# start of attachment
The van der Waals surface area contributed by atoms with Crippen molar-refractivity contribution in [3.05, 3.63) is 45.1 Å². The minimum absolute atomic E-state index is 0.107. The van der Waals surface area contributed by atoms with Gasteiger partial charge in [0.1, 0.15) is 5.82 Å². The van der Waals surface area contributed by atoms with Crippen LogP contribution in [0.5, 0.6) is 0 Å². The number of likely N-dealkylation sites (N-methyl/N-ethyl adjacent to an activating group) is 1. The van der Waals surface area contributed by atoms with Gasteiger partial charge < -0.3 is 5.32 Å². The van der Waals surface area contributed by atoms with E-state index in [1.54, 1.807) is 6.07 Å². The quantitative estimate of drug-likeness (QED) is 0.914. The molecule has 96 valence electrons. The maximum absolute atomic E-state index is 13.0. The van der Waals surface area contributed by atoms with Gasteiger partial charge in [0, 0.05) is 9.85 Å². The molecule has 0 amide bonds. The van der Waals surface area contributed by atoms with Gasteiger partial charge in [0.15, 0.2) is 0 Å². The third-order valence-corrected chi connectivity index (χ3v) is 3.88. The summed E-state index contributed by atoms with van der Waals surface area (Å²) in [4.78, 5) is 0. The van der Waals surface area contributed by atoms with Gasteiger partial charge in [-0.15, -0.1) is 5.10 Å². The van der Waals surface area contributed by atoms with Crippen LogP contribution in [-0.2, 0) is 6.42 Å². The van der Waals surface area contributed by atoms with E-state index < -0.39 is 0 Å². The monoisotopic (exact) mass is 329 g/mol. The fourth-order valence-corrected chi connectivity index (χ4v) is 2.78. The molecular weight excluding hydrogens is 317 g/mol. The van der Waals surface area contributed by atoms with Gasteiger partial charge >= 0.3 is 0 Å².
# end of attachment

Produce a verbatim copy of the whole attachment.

The van der Waals surface area contributed by atoms with Crippen molar-refractivity contribution in [3.05, 3.63) is 45.1 Å². The minimum absolute atomic E-state index is 0.107. The van der Waals surface area contributed by atoms with Gasteiger partial charge in [0.1, 0.15) is 5.82 Å². The van der Waals surface area contributed by atoms with Crippen LogP contribution in [0.5, 0.6) is 0 Å². The number of likely N-dealkylation sites (N-methyl/N-ethyl adjacent to an activating group) is 1. The van der Waals surface area contributed by atoms with Gasteiger partial charge < -0.3 is 5.32 Å². The van der Waals surface area contributed by atoms with E-state index in [1.54, 1.807) is 6.07 Å². The quantitative estimate of drug-likeness (QED) is 0.914. The molecule has 96 valence electrons. The maximum absolute atomic E-state index is 13.0. The van der Waals surface area contributed by atoms with Gasteiger partial charge in [0, 0.05) is 9.85 Å². The molecule has 0 amide bonds. The van der Waals surface area contributed by atoms with Gasteiger partial charge in [0.15, 0.2) is 0 Å². The third-order valence-corrected chi connectivity index (χ3v) is 3.88. The summed E-state index contributed by atoms with van der Waals surface area (Å²) in [4.78, 5) is 0. The van der Waals surface area contributed by atoms with Gasteiger partial charge in [-0.15, -0.1) is 5.10 Å². The van der Waals surface area contributed by atoms with Crippen LogP contribution in [-0.2, 0) is 6.42 Å². The van der Waals surface area contributed by atoms with E-state index < -0.39 is 0 Å². The monoisotopic (exact) mass is 329 g/mol. The fourth-order valence-corrected chi connectivity index (χ4v) is 2.78. The molecular weight excluding hydrogens is 317 g/mol. The van der Waals surface area contributed by atoms with Gasteiger partial charge >= 0.3 is 0 Å².